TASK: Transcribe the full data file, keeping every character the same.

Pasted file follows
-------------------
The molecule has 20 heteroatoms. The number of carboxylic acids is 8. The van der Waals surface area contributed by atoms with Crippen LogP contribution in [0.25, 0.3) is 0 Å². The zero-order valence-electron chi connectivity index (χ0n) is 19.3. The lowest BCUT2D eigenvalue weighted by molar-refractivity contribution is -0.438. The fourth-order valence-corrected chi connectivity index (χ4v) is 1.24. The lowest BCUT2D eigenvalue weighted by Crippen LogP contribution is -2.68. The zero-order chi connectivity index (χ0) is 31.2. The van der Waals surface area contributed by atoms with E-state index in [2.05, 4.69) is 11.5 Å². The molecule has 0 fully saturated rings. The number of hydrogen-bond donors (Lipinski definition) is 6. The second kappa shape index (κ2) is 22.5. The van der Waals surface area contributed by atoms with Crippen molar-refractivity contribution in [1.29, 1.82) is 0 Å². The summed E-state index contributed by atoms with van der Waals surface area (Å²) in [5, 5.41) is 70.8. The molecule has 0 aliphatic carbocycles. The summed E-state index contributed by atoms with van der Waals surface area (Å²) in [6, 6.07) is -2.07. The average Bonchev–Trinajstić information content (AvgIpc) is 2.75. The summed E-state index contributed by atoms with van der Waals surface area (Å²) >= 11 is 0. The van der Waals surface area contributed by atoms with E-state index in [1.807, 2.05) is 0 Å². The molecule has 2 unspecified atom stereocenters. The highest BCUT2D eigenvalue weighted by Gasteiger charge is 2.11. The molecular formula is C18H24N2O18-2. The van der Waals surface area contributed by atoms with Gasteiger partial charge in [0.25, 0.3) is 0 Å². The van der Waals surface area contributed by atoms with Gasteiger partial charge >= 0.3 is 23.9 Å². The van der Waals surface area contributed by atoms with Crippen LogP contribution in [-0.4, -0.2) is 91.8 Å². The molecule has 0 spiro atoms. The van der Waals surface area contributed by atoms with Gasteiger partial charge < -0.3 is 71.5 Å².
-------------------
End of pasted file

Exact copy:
The molecule has 20 heteroatoms. The number of carboxylic acids is 8. The van der Waals surface area contributed by atoms with Crippen LogP contribution in [0.25, 0.3) is 0 Å². The zero-order valence-electron chi connectivity index (χ0n) is 19.3. The lowest BCUT2D eigenvalue weighted by molar-refractivity contribution is -0.438. The fourth-order valence-corrected chi connectivity index (χ4v) is 1.24. The lowest BCUT2D eigenvalue weighted by Crippen LogP contribution is -2.68. The zero-order chi connectivity index (χ0) is 31.2. The van der Waals surface area contributed by atoms with E-state index in [2.05, 4.69) is 11.5 Å². The molecule has 0 fully saturated rings. The number of hydrogen-bond donors (Lipinski definition) is 6. The second kappa shape index (κ2) is 22.5. The van der Waals surface area contributed by atoms with Crippen molar-refractivity contribution in [1.29, 1.82) is 0 Å². The summed E-state index contributed by atoms with van der Waals surface area (Å²) in [5, 5.41) is 70.8. The molecule has 0 aliphatic carbocycles. The summed E-state index contributed by atoms with van der Waals surface area (Å²) in [6, 6.07) is -2.07. The average Bonchev–Trinajstić information content (AvgIpc) is 2.75. The summed E-state index contributed by atoms with van der Waals surface area (Å²) >= 11 is 0. The van der Waals surface area contributed by atoms with E-state index in [1.807, 2.05) is 0 Å². The molecule has 2 unspecified atom stereocenters. The highest BCUT2D eigenvalue weighted by Gasteiger charge is 2.11. The molecular formula is C18H24N2O18-2. The van der Waals surface area contributed by atoms with Gasteiger partial charge in [0.25, 0.3) is 0 Å². The van der Waals surface area contributed by atoms with Gasteiger partial charge >= 0.3 is 23.9 Å². The van der Waals surface area contributed by atoms with Crippen LogP contribution in [-0.4, -0.2) is 91.8 Å². The molecule has 0 spiro atoms. The van der Waals surface area contributed by atoms with Gasteiger partial charge < -0.3 is 71.5 Å².